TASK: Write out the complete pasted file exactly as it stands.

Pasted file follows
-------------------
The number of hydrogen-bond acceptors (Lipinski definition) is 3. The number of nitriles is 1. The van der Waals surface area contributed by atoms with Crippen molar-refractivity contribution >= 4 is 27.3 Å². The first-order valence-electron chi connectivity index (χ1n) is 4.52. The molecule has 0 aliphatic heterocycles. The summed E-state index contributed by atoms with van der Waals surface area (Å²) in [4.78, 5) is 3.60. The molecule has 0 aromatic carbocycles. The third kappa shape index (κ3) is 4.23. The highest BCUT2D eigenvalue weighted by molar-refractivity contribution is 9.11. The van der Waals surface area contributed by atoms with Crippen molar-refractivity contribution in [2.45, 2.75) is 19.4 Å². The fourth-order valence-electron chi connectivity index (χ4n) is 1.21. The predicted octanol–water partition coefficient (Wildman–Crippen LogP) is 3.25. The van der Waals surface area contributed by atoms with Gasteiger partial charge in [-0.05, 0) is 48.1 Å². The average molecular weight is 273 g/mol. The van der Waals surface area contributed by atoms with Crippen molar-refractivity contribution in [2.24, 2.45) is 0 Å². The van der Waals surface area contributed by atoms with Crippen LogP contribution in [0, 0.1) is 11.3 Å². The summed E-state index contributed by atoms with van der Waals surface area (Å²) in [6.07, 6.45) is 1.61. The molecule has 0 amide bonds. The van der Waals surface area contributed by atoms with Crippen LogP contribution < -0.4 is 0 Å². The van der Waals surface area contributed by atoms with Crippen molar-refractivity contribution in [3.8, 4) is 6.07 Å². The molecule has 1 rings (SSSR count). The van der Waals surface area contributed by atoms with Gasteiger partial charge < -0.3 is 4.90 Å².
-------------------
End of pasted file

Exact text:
The number of hydrogen-bond acceptors (Lipinski definition) is 3. The number of nitriles is 1. The van der Waals surface area contributed by atoms with Crippen molar-refractivity contribution >= 4 is 27.3 Å². The first-order valence-electron chi connectivity index (χ1n) is 4.52. The molecule has 0 aliphatic heterocycles. The summed E-state index contributed by atoms with van der Waals surface area (Å²) in [4.78, 5) is 3.60. The molecule has 0 aromatic carbocycles. The third kappa shape index (κ3) is 4.23. The highest BCUT2D eigenvalue weighted by molar-refractivity contribution is 9.11. The van der Waals surface area contributed by atoms with Crippen molar-refractivity contribution in [2.45, 2.75) is 19.4 Å². The fourth-order valence-electron chi connectivity index (χ4n) is 1.21. The predicted octanol–water partition coefficient (Wildman–Crippen LogP) is 3.25. The van der Waals surface area contributed by atoms with Gasteiger partial charge in [-0.05, 0) is 48.1 Å². The average molecular weight is 273 g/mol. The van der Waals surface area contributed by atoms with Crippen molar-refractivity contribution in [2.24, 2.45) is 0 Å². The van der Waals surface area contributed by atoms with Crippen LogP contribution in [0, 0.1) is 11.3 Å². The summed E-state index contributed by atoms with van der Waals surface area (Å²) in [6.07, 6.45) is 1.61. The molecule has 0 amide bonds. The van der Waals surface area contributed by atoms with Crippen LogP contribution < -0.4 is 0 Å². The van der Waals surface area contributed by atoms with Crippen molar-refractivity contribution in [3.8, 4) is 6.07 Å². The molecule has 1 rings (SSSR count). The van der Waals surface area contributed by atoms with Gasteiger partial charge < -0.3 is 4.90 Å².